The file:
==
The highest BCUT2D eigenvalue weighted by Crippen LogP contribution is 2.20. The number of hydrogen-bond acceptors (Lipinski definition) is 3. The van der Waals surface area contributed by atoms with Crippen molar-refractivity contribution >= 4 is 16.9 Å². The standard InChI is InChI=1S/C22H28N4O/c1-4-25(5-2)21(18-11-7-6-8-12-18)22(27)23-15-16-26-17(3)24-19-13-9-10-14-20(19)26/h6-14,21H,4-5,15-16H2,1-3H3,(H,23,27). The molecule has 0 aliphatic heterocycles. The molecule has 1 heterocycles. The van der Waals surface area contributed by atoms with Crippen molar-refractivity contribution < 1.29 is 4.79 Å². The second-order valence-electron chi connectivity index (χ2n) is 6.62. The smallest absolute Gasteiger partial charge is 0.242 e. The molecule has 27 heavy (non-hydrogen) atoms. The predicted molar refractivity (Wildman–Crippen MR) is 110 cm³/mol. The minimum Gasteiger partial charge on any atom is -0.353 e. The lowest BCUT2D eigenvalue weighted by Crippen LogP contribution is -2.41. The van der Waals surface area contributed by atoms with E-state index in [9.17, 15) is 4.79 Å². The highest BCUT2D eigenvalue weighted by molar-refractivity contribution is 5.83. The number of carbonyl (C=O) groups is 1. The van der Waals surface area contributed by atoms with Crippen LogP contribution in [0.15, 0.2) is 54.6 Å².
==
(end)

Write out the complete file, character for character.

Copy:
The highest BCUT2D eigenvalue weighted by Crippen LogP contribution is 2.20. The number of hydrogen-bond acceptors (Lipinski definition) is 3. The van der Waals surface area contributed by atoms with Crippen molar-refractivity contribution >= 4 is 16.9 Å². The standard InChI is InChI=1S/C22H28N4O/c1-4-25(5-2)21(18-11-7-6-8-12-18)22(27)23-15-16-26-17(3)24-19-13-9-10-14-20(19)26/h6-14,21H,4-5,15-16H2,1-3H3,(H,23,27). The molecule has 0 aliphatic heterocycles. The molecule has 1 heterocycles. The van der Waals surface area contributed by atoms with Crippen molar-refractivity contribution < 1.29 is 4.79 Å². The second-order valence-electron chi connectivity index (χ2n) is 6.62. The smallest absolute Gasteiger partial charge is 0.242 e. The molecule has 27 heavy (non-hydrogen) atoms. The predicted molar refractivity (Wildman–Crippen MR) is 110 cm³/mol. The minimum Gasteiger partial charge on any atom is -0.353 e. The lowest BCUT2D eigenvalue weighted by Crippen LogP contribution is -2.41. The van der Waals surface area contributed by atoms with E-state index in [9.17, 15) is 4.79 Å². The highest BCUT2D eigenvalue weighted by molar-refractivity contribution is 5.83. The number of carbonyl (C=O) groups is 1. The van der Waals surface area contributed by atoms with Crippen LogP contribution in [0.15, 0.2) is 54.6 Å².